Memories Of A Northolt/Ealing Girl In WW2 - Sylvia Chiswell

Memories Of A Northolt/Ealing Girl In WW2 - Sylvia Chiswell

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When the Second World War was declared on 3 September 1939, Northolt became one of the main airports defending London and the suburbs.
Food rationing, air raid shelters built under school playgrounds, learning how to use a gas mask by children aged five upwards (the Mickey Mouse gas masks) became routine; air raids during the day and the noise of the ack-ack guns became a daily routine. Above all else, especially loud noises during a night-time air raid were experienced by parents, usually mothers, and children of all ages. Fathers were in the military, serving abroad.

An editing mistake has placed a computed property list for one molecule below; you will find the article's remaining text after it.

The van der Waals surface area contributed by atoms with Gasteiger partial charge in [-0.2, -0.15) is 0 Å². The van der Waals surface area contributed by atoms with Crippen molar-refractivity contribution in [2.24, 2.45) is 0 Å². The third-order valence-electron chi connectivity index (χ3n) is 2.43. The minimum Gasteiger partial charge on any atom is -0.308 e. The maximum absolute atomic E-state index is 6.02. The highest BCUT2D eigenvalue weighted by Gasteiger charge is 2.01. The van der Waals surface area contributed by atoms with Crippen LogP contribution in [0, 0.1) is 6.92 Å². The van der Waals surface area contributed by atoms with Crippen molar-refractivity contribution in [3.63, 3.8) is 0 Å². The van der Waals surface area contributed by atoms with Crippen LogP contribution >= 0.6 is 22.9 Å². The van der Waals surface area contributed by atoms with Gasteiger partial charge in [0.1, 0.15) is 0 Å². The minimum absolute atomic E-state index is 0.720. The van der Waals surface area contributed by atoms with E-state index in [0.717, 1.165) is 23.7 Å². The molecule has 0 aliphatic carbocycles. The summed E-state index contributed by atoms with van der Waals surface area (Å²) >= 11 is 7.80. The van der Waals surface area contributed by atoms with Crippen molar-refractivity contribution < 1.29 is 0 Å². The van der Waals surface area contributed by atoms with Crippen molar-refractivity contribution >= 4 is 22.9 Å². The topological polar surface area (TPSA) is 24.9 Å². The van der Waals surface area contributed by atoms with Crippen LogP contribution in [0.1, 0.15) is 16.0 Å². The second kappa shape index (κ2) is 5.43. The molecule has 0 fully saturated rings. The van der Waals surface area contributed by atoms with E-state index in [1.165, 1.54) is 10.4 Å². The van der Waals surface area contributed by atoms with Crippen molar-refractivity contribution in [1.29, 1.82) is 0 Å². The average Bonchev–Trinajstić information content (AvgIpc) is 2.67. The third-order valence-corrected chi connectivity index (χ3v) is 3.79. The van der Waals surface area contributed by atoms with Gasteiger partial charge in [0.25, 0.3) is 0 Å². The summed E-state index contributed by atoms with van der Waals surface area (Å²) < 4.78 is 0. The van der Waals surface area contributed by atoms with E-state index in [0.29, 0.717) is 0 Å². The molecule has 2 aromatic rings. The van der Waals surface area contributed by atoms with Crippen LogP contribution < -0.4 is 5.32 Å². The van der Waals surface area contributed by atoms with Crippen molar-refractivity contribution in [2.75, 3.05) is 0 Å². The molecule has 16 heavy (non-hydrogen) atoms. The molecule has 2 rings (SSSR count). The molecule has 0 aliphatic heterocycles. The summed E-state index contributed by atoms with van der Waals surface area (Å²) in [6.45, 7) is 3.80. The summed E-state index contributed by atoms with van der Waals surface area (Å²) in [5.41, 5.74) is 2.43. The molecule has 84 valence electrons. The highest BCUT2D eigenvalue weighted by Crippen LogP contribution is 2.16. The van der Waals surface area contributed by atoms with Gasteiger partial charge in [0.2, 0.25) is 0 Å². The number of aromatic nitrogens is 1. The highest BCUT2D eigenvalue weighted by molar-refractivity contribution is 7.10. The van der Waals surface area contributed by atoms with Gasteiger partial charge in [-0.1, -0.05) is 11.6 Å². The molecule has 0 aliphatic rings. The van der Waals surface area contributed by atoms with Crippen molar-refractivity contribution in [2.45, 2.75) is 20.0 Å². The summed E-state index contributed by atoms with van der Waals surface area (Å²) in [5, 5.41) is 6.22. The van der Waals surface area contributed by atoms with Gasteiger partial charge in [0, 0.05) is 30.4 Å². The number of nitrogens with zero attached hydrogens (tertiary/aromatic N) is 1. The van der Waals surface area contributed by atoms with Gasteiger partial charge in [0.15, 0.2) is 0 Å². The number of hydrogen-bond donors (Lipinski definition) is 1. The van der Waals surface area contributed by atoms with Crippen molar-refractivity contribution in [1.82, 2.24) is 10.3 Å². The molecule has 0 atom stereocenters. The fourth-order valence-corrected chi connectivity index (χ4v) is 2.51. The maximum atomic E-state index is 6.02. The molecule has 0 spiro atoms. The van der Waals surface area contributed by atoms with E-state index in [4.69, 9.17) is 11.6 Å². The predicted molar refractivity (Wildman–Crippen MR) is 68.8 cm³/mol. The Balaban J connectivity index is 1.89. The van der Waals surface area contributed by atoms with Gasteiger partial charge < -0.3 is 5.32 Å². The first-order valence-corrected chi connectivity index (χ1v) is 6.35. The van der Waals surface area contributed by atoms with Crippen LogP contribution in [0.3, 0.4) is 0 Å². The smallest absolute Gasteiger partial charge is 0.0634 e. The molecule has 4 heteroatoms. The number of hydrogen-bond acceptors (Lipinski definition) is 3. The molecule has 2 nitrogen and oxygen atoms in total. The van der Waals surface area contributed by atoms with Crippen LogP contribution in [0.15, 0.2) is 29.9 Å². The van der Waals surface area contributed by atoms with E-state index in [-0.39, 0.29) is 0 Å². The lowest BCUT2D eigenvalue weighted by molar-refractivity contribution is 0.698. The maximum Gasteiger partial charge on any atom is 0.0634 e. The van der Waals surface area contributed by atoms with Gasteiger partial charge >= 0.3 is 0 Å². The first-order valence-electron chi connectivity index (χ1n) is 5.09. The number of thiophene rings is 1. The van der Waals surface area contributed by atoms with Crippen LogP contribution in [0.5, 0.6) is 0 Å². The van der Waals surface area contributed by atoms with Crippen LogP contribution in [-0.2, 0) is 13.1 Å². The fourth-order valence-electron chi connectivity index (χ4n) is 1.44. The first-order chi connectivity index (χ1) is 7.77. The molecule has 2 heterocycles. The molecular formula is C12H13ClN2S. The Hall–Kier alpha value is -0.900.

Then there were the children who were evacuees. We were lucky; our mother came with us to Derbyshire. Many children, accompanied by their brothers and sisters, and even children who were alone, were sent to places hundreds of miles away. These were brave children indeed.
This little book was written for grandparents and great-grandparents, for teachers and students, and historians of WW2. I hope it will encourage them to let their grandchildren and great-grandchildren know what happened during that time. We must never forget.